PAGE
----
Monday, July 15, 2024

Here’s how Williamsburg private schools are preparing for fall instruction

In coming years, Williamsburg Christian Academy will change from a traditional curriculum to an International Baccalaureate program. (WYDaily/Wikimedia Commons)
Williamsburg Christian Academy (WYDaily/Wikimedia Commons)

Schools across the nation are discussing their return to learn plans as the start of the school year quickly approaches, but private schools in Williamsburg are already starting to move forward with plans for in-person instruction.

At Williamsburg Christian Academy, Johnny Graham, head of school, said they announced their hybrid return to learn plans as early as May 15. Preparations and decisions about reopening were made early because as soon as the school closed in March, administration and staff began to consult medical professionals and prepare for August.

“It was a mixture of best medical information, common sense and a lot of prayer,” he said. “There were a lot of administrative meetings to debate and analyze the information we were given. But because information changed daily about the virus, we knew we could either choose to react to the changing information on a daily basis or we can provide some sort of comfort and vision to our community.”

Williamsburg Christian’s plans for reopening involve a number of updated policies and procedures to protect students and staff and a new hybrid learning schedule. The school plans to have four days of on-site instruction for lower school students and three days of on-site instruction for middle and high school students. The other days will be supplemented by online learning systems.

Graham said it’s easier for the school to integrate online learning platforms because Williamsburg Christian had already been using a learning management system before the pandemic for students who were abroad. But incorporating this online learning is also important so students will feel comfortable with virtual platforms in case the school has to revert back to entirely virtual education.

“If our governor puts us back at Phase 2, we have to be ready for that and so technology is the leveler of the playing field,” he said. “We feel confident that at a moment’s notice, we can revert back to a previous phase should that be required.”

But private schools’ return to learn plans hang in the balance of Gov. Ralph Northam’s decision about whether or not to move back to Phase 2 on Tuesday. If Northam decides to move back, private and public schools will find themselves readjusting any return to learn plans they’ve already made.

At Walsingham Academy, administrative staff have planned for in-person classes starting in the fall but Sister Mary Jeanne Oesterle, school president, said they will adapt based on recommendations from the governor. 

“We feel ready [to open] without question, but we know the governor will speak to us [on Tuesday] so we don’t know what will happen,” she said.

If Virginia remains in Phase 3, Walsingham Academy prepares to fully reopen with some updates to operations and procedures.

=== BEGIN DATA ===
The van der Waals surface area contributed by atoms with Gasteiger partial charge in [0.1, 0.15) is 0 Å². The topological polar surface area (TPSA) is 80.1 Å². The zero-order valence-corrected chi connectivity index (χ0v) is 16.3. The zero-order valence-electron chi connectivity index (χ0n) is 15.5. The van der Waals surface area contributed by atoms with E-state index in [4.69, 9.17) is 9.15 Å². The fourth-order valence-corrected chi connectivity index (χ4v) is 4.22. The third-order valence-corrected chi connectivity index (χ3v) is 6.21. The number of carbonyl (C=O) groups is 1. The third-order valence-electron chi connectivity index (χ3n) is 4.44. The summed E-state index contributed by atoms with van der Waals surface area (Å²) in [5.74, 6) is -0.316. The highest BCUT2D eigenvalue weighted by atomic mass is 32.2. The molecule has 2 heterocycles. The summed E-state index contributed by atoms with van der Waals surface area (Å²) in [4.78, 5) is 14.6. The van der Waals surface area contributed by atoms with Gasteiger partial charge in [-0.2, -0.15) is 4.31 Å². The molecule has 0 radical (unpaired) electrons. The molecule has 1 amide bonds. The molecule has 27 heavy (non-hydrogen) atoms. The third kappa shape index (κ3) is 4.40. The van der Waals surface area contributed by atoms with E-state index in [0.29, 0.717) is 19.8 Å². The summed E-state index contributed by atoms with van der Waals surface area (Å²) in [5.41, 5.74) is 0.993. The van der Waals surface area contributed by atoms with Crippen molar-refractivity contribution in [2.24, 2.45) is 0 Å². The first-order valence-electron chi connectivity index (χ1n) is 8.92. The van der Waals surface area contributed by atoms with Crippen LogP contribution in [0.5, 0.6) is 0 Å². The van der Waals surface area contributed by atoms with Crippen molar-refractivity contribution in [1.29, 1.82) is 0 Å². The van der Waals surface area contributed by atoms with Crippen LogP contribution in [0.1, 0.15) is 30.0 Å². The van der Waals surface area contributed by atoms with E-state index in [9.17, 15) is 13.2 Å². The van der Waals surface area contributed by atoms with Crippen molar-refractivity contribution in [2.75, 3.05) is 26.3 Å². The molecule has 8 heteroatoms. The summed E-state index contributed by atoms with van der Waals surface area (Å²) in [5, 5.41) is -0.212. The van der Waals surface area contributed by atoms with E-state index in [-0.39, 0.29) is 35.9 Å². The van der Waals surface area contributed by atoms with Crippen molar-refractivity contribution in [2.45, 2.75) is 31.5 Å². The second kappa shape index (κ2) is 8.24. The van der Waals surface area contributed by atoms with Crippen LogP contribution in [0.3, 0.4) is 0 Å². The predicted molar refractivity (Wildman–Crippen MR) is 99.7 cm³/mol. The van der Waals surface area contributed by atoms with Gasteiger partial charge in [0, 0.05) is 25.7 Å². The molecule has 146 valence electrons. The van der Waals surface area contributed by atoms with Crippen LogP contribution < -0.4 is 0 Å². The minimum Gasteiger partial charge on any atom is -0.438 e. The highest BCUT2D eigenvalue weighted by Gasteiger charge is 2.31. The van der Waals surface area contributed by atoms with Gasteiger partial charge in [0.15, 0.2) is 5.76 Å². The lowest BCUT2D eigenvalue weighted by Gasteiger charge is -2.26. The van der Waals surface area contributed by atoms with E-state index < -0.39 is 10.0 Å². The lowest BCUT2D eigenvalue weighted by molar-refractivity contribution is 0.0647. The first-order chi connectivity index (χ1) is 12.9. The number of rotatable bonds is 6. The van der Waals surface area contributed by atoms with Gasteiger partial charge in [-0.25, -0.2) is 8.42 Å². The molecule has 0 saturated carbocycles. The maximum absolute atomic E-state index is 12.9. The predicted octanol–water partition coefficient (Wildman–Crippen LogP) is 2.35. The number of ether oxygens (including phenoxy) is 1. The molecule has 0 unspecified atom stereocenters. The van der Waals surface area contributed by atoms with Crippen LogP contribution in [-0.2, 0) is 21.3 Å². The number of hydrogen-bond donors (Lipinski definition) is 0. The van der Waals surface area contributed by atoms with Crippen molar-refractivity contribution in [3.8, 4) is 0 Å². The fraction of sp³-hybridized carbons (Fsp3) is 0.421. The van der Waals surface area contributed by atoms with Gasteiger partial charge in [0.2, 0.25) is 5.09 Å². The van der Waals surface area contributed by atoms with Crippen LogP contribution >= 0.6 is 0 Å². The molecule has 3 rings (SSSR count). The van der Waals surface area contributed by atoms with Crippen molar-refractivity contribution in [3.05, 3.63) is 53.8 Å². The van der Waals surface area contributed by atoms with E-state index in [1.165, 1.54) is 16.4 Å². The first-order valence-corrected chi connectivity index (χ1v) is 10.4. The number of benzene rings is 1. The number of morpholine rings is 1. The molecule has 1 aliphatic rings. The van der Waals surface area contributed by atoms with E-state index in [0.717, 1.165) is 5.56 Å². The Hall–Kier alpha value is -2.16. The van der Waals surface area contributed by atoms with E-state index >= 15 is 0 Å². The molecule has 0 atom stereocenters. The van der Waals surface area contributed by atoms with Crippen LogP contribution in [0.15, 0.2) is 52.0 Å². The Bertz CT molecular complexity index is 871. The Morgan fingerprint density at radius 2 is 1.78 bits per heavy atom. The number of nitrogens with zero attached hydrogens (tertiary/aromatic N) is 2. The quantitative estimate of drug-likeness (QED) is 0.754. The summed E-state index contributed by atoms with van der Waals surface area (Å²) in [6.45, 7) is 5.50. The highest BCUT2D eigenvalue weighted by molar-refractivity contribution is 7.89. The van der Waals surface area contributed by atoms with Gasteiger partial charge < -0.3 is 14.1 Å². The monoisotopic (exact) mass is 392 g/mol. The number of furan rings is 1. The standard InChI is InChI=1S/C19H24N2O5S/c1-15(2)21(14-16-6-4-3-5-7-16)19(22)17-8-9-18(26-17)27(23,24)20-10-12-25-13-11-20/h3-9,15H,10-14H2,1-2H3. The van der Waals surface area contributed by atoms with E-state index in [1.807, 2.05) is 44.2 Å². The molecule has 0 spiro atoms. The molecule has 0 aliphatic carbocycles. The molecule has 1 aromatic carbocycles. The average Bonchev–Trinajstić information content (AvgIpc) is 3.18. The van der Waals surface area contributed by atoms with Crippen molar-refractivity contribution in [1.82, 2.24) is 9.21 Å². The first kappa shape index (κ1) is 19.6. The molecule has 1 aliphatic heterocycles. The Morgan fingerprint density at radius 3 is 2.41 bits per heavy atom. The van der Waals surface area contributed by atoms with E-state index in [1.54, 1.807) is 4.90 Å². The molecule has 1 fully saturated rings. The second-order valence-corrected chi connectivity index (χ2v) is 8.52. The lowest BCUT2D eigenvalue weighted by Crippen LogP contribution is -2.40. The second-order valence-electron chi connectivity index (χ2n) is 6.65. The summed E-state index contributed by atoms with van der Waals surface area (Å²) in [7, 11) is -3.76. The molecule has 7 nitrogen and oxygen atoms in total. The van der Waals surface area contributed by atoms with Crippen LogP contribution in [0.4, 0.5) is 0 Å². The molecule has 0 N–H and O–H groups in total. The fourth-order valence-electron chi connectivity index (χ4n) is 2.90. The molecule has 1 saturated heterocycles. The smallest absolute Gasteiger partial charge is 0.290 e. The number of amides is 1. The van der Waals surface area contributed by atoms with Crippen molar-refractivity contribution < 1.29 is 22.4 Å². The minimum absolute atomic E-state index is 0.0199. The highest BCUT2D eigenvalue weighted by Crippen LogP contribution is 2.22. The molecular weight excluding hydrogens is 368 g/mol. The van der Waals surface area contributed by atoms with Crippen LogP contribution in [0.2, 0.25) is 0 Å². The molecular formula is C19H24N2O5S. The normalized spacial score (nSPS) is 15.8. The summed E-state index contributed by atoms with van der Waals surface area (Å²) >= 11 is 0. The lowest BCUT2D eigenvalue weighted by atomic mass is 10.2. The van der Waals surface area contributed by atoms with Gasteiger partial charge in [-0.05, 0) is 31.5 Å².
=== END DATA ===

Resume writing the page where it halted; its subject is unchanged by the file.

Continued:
For example, the school has limited its class sizes and measured the classrooms to distance student spaces six feet apart. Ryan Cane, the school’s spokesman, said Walsingham put a capacity limit on grade levels but is making sure former students are able to be enrolled.

The school will also implement daily disinfectant fogging of the campus before class each morning and will require students to bring their own lunches. Students and staff will also have their temperature checked daily before entering the building and the amount students move between classrooms will be limited.

With only about 450 students, Oesterle said Walsingham has a greater ability to social distance students than larger populations at public schools. It’s also a benefit that Walsingham students don’t rely on a bus route for transportation.

But Graham said the same worries for public schools and community health apply to private schools. The school is expecting students won’t naturally socially distance because they’ve been away from their friends so long. So all schools, even small ones, have to create certain barriers in place to keep the students from getting near each other.

“It’s a gargantuan task, even when you’re small, to protect students in the way they should be protected,” he said. “It’s not going to automatically happen on its own, so school leaders need to be prepared.”

Both Walsingham and WCA are waiting to hear directions from the state regarding Phase 3, but the schools have already created an in-person return to learn plan for the fall that they hope to move forward with.

Visit Walsingham Academy and Williamsburg Christian Academy online to learn more about the schools’ return to learn plans.


Alexa Doiron
Alexa Doiron
Alexa Doiron is a multimedia reporter for WYDaily. She graduated from Roanoke College and is currently working on a master’s degree in English at Virginia Commonwealth University. Alexa was born and raised in Williamsburg and enjoys writing stories about local flair. She began her career in journalism at the Warhill High School newspaper and, eight years later, still loves it. After working as a news editor in Blacksburg, Va., Alexa missed Williamsburg and decided to come back home. In her free time, she enjoys reading Jane Austen and playing with her puppy, Poe. Alexa can be reached at

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